We’re celebrating Penryn and Falmouth campuses achieving the bronze award with the British Hedgehog Preservation Society (BHPS) Hedgehog Friendly Campus program.
The Hedgehog Friendly Campus project is a UK-wide initiative which aims to turn university campuses into places where hedgehogs can thrive.
Oliver Milliner is Head of Sustainability for FX Plus, the organisation that looks after services shared between Falmouth University and the University of Exeter at Falmouth and Penryn campuses.
He said: “We’re really pleased to win this bronze award, particularly since we have been working to achieve this through a year of Covid-19 restrictions. We hope to move up to silver or even gold next year.”
“Staff and students have an opportunity to play an active role in what we do so if any of you are interested, please contact me at email@example.com – everyone’s welcome!”
To earn the bronze award, the FX Plus Sustainability and Grounds teams worked together on a series of initiatives that help to protect and support hedgehog life on campus. Some of these include:
- Running training sessions for the grounds team and staff on how to feed and support hedgehogs as well as what to do if we ever find an injured hedgehog on campus.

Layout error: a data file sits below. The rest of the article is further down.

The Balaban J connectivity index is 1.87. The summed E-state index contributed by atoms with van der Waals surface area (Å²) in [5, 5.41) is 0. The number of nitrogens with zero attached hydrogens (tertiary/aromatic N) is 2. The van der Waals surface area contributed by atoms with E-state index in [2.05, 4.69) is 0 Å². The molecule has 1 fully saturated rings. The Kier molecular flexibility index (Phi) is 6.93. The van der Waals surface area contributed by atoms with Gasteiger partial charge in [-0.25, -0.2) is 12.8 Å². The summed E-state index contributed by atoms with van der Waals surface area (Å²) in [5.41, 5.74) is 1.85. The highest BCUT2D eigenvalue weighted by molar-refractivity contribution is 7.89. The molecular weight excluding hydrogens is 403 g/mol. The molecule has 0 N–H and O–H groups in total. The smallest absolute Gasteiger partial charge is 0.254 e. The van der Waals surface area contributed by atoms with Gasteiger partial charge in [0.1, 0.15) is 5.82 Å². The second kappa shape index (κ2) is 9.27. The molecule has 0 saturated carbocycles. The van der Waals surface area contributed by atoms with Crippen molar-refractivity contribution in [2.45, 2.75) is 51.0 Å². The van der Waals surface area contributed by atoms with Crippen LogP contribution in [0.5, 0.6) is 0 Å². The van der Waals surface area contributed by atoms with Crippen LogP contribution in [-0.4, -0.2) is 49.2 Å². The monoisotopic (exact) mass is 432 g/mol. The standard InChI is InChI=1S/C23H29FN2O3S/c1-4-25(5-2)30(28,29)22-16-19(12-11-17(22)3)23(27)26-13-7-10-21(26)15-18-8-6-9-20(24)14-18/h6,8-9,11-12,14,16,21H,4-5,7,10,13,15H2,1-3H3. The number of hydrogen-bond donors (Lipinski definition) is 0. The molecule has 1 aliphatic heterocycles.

- Putting up signage and stickers on potentially harmful grounds equipment and information around campus to ensure we check for hedgehogs before trimming bushes etc.
- Leaving areas across campus for wildflower and growth – hedgehogs love these as they can hide there!
- Running awareness and information events and seminars for staff and students.
- Running surveys on campus to assess where hedgehogs are mainly located. This involves setting up small shelters with ink by the entrance to detect hedgehog footprints.
To achieve silver, teams need to complete at least seven activities from the BHPS toolkit. Silver focuses much more on putting knowledge of hedgehogs and how to help them into practice on campus. To achieve Gold, teams need to focus on actions that leave a legacy for hedgehogs on campus – real, long-lasting impacts.